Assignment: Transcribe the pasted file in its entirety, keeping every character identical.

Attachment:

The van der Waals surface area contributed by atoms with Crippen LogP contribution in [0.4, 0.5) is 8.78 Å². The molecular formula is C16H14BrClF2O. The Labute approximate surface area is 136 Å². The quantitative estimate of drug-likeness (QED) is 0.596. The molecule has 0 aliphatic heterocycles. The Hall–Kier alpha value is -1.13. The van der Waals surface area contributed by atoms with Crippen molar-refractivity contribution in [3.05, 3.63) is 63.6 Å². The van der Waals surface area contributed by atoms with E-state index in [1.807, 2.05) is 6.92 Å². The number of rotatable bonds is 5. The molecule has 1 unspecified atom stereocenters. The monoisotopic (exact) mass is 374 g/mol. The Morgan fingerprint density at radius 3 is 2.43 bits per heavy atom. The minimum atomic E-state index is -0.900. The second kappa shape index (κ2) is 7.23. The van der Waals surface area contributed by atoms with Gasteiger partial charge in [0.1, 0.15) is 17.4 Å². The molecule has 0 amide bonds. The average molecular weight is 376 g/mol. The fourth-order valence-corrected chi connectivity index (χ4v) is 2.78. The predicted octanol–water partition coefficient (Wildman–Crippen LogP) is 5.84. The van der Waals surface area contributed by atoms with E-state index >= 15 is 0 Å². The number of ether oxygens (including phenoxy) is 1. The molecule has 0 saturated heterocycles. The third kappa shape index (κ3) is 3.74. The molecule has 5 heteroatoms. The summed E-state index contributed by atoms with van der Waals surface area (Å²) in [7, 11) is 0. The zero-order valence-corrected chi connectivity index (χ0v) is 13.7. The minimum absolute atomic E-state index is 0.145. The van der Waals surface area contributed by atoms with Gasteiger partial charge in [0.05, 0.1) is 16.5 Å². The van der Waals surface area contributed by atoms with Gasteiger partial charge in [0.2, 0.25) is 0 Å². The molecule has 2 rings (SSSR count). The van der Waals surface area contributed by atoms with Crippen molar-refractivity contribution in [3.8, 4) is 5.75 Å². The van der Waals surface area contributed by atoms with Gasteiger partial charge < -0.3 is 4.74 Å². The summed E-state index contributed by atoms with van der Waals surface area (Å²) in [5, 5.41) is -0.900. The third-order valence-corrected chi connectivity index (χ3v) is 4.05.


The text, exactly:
The van der Waals surface area contributed by atoms with Crippen LogP contribution in [0.4, 0.5) is 8.78 Å². The molecular formula is C16H14BrClF2O. The Labute approximate surface area is 136 Å². The quantitative estimate of drug-likeness (QED) is 0.596. The molecule has 0 aliphatic heterocycles. The Hall–Kier alpha value is -1.13. The van der Waals surface area contributed by atoms with Crippen molar-refractivity contribution in [3.05, 3.63) is 63.6 Å². The van der Waals surface area contributed by atoms with E-state index in [1.807, 2.05) is 6.92 Å². The number of rotatable bonds is 5. The molecule has 1 unspecified atom stereocenters. The monoisotopic (exact) mass is 374 g/mol. The Morgan fingerprint density at radius 3 is 2.43 bits per heavy atom. The minimum atomic E-state index is -0.900. The second kappa shape index (κ2) is 7.23. The van der Waals surface area contributed by atoms with Gasteiger partial charge in [0.1, 0.15) is 17.4 Å². The molecule has 0 amide bonds. The average molecular weight is 376 g/mol. The fourth-order valence-corrected chi connectivity index (χ4v) is 2.78. The predicted octanol–water partition coefficient (Wildman–Crippen LogP) is 5.84. The van der Waals surface area contributed by atoms with E-state index >= 15 is 0 Å². The number of ether oxygens (including phenoxy) is 1. The molecule has 0 saturated heterocycles. The third kappa shape index (κ3) is 3.74. The molecule has 5 heteroatoms. The summed E-state index contributed by atoms with van der Waals surface area (Å²) in [7, 11) is 0. The zero-order valence-corrected chi connectivity index (χ0v) is 13.7. The minimum absolute atomic E-state index is 0.145. The van der Waals surface area contributed by atoms with Gasteiger partial charge in [0.05, 0.1) is 16.5 Å². The van der Waals surface area contributed by atoms with Gasteiger partial charge in [0.2, 0.25) is 0 Å². The molecule has 2 rings (SSSR count). The van der Waals surface area contributed by atoms with Crippen molar-refractivity contribution in [3.8, 4) is 5.75 Å². The van der Waals surface area contributed by atoms with Gasteiger partial charge < -0.3 is 4.74 Å². The summed E-state index contributed by atoms with van der Waals surface area (Å²) in [5, 5.41) is -0.900. The third-order valence-corrected chi connectivity index (χ3v) is 4.05.